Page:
Zim banks fear having to pay for forex raid
The Bankers' Association of Zimbabwe (BAZ) has warned of grave consequences for the sector following a Supreme Court judgment directing Standard Chartered Bank to repay a client for funds garnished by the Reserve Bank of Zimbabwe (RBZ).
The association fears the ruling could open the floodgates for other legal suits against banks by clients for funds that were used and not repaid by the Reserve Bank.
During the hyperinflationary era between 2000 and 2008, the Reserve Bank ordered commercial banks to surrender foreign currency to the central bank, which used the scarce forex to pay for fuel imports, maize seed, fertiliser and farm implements, which were given to farmers for free.
The foreign currency was held in the accounts of individuals, private companies, universities, nongovernmental organisations and trusts.
According to reports, the forex was also used to sustain the military, police and government departments, and to settle national debts.
There have also been more recent concerns that some of the garnished money, $1.5-billion in total, could have been taken by senior officials.
This follows allegations of corruptions by a former central bank senior employee, Munyaradzi Kereke, levelled against the Reserve Bank governor, Gideon Gono – although Gono has dismissed the claims.
The victims of the foreign currency raids have fought many futile battles with the banks for the return of the money. But the banks have argued that its was seized from them, hence the Reserve Bank should be answerable.
So the ruling last week ordering Standard Chartered Bank to reimburse a client with the $47 739.86 the bank surrendered to the central bank six years ago has set a precedent that could lead to banks repaying the all money that was garnished.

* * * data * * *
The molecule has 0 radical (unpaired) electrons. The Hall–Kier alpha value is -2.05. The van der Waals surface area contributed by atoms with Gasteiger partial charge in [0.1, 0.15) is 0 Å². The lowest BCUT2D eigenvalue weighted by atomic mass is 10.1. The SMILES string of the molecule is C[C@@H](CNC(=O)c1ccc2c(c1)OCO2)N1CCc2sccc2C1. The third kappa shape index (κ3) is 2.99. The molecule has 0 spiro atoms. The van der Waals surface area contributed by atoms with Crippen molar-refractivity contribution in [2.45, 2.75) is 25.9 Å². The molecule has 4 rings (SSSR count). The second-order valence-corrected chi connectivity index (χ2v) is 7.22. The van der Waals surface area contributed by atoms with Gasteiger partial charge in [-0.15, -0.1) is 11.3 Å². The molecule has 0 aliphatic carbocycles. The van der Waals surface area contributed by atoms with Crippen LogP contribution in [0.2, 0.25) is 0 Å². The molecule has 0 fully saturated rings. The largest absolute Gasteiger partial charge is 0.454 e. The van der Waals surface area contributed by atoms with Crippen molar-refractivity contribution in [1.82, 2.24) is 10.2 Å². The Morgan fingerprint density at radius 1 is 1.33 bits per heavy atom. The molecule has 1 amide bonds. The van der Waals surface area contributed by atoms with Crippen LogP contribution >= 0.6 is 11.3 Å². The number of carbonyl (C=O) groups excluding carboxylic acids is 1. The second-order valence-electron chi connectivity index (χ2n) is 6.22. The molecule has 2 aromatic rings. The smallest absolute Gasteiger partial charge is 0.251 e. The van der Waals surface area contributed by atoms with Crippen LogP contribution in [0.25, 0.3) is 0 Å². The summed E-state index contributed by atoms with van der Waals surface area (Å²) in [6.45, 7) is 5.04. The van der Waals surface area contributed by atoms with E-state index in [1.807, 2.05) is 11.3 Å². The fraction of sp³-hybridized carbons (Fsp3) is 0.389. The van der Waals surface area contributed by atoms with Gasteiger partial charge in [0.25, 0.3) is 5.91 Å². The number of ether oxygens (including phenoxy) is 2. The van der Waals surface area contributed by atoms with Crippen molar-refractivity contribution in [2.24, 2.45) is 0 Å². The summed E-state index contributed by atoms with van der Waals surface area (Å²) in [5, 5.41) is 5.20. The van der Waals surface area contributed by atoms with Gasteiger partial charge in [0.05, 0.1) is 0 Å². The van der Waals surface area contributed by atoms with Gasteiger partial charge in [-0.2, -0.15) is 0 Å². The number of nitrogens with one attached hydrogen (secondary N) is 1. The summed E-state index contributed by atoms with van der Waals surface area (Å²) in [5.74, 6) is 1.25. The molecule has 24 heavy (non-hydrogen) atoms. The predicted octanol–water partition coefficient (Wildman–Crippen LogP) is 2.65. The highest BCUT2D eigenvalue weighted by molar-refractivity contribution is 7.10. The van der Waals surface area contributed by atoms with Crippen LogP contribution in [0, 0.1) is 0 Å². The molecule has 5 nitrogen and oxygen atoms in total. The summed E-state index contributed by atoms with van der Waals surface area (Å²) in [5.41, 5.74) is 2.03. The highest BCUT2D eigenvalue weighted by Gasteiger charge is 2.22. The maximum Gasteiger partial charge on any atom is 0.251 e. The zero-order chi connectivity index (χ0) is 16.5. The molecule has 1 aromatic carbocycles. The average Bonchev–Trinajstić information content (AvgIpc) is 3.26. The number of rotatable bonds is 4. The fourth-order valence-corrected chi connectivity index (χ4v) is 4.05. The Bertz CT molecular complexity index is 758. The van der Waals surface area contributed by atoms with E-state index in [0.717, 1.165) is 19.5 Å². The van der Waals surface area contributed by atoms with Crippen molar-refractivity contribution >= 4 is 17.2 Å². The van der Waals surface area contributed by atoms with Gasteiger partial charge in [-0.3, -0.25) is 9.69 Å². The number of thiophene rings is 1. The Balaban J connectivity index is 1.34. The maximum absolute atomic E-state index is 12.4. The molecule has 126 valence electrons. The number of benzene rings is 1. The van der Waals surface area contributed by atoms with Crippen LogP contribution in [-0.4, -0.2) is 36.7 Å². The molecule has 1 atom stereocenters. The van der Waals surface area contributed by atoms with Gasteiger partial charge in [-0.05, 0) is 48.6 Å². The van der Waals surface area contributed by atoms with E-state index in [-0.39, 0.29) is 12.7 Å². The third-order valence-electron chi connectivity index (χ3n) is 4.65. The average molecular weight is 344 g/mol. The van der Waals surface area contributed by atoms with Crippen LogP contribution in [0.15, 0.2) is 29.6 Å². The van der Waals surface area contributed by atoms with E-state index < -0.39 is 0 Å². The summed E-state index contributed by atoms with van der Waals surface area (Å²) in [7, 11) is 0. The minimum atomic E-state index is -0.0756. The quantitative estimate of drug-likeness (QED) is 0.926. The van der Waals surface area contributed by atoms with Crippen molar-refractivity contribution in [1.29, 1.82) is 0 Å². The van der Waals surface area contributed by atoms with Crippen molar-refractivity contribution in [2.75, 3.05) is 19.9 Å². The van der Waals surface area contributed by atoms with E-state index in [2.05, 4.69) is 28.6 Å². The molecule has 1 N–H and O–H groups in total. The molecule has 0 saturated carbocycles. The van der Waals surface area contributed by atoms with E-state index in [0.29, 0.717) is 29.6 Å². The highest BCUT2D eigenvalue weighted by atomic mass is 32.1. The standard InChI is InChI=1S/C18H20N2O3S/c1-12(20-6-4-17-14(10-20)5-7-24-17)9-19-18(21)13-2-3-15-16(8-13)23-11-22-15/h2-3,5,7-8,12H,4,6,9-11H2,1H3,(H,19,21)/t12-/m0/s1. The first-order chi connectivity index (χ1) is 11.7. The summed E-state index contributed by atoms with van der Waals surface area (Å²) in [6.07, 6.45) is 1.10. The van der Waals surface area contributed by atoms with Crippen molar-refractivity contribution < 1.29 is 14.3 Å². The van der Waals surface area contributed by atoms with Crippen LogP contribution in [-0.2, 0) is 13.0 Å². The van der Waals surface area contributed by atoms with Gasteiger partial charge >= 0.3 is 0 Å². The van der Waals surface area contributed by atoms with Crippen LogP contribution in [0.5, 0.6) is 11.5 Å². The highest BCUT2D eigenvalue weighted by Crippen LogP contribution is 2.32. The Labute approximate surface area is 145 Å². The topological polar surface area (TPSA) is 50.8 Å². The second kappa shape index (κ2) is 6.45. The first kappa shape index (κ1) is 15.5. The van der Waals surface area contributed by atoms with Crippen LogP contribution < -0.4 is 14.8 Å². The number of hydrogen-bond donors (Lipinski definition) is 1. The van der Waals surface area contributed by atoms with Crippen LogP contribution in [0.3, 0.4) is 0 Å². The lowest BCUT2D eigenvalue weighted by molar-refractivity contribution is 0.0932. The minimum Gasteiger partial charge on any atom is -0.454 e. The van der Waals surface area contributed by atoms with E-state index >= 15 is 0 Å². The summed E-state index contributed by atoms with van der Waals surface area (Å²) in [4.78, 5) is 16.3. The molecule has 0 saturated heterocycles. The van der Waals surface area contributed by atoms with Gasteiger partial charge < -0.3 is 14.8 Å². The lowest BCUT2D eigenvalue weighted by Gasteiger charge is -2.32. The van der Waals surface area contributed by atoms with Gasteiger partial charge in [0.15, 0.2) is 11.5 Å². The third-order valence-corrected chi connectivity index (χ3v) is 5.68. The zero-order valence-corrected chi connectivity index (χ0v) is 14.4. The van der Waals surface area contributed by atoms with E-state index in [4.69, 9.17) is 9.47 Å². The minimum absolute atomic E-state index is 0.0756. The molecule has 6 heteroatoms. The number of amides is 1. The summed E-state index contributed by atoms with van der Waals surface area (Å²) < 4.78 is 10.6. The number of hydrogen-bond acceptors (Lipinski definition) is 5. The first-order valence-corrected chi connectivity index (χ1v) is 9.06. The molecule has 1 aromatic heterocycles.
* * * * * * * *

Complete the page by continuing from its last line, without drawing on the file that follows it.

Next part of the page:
A senior bank association official, who spoke to the Mail & Guardian this week on condition on anonymity, said that, at the time, the Reserve Bank suspended the licences of banks to operate foreign currency accounts and all financial institutions had to transfer forex to the central bank.
The banks were told to maintain "mirror accounts" and the Reserve Bank would pay a generous 12% a year interest on these balances.
Customers liquidate forex balances
Some customers, he said, chose to liquidate their forex balances in exchange for Zimbabwe dollars and those who chose to maintain their accounts were able to access their money for a short time.
"At some point, however, the RBZ started failing to pay out the funds upon application and demonstration by clients that the money was for legitimate use, and, as time went on, the Reserve Bank took the money".
The official said, as a result, relations between the association, its clients and the Reserve Bank were destroyed. He said Standard Chartered has been made a guinea pig and every bank will be taking legal advice following the judgment.
Legally, the Reserve Bank is immune from prosecution.
It did not respond to questions.